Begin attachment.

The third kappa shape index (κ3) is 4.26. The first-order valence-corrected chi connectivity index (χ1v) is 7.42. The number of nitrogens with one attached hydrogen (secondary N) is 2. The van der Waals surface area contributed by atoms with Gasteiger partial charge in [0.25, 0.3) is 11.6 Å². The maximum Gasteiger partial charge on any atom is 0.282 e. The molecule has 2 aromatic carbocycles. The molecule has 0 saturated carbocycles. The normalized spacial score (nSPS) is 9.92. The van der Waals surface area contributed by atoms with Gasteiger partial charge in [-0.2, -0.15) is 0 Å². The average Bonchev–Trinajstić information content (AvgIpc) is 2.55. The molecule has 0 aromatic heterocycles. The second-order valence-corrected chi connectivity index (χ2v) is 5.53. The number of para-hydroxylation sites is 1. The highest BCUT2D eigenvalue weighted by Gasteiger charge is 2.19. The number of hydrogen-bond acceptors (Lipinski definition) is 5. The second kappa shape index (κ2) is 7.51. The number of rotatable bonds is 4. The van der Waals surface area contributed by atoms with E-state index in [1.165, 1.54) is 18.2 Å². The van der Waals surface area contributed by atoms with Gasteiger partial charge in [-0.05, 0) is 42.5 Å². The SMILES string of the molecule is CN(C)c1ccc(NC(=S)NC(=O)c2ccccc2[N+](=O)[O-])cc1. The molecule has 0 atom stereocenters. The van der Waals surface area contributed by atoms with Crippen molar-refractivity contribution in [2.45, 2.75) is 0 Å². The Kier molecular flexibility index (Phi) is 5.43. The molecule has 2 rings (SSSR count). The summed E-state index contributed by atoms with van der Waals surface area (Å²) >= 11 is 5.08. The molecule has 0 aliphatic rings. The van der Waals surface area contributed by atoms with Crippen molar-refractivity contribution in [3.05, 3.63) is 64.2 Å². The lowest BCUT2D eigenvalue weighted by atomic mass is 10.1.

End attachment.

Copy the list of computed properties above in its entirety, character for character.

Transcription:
The third kappa shape index (κ3) is 4.26. The first-order valence-corrected chi connectivity index (χ1v) is 7.42. The number of nitrogens with one attached hydrogen (secondary N) is 2. The van der Waals surface area contributed by atoms with Gasteiger partial charge in [0.25, 0.3) is 11.6 Å². The maximum Gasteiger partial charge on any atom is 0.282 e. The molecule has 2 aromatic carbocycles. The molecule has 0 saturated carbocycles. The normalized spacial score (nSPS) is 9.92. The van der Waals surface area contributed by atoms with Gasteiger partial charge in [-0.2, -0.15) is 0 Å². The average Bonchev–Trinajstić information content (AvgIpc) is 2.55. The molecule has 0 aromatic heterocycles. The second-order valence-corrected chi connectivity index (χ2v) is 5.53. The number of para-hydroxylation sites is 1. The highest BCUT2D eigenvalue weighted by Gasteiger charge is 2.19. The number of hydrogen-bond acceptors (Lipinski definition) is 5. The second kappa shape index (κ2) is 7.51. The number of rotatable bonds is 4. The van der Waals surface area contributed by atoms with E-state index in [1.165, 1.54) is 18.2 Å². The van der Waals surface area contributed by atoms with Gasteiger partial charge in [-0.05, 0) is 42.5 Å². The SMILES string of the molecule is CN(C)c1ccc(NC(=S)NC(=O)c2ccccc2[N+](=O)[O-])cc1. The molecule has 0 atom stereocenters. The van der Waals surface area contributed by atoms with Crippen molar-refractivity contribution in [2.45, 2.75) is 0 Å². The Kier molecular flexibility index (Phi) is 5.43. The molecule has 2 rings (SSSR count). The summed E-state index contributed by atoms with van der Waals surface area (Å²) >= 11 is 5.08. The molecule has 0 aliphatic rings. The van der Waals surface area contributed by atoms with Crippen molar-refractivity contribution in [3.05, 3.63) is 64.2 Å². The lowest BCUT2D eigenvalue weighted by atomic mass is 10.1.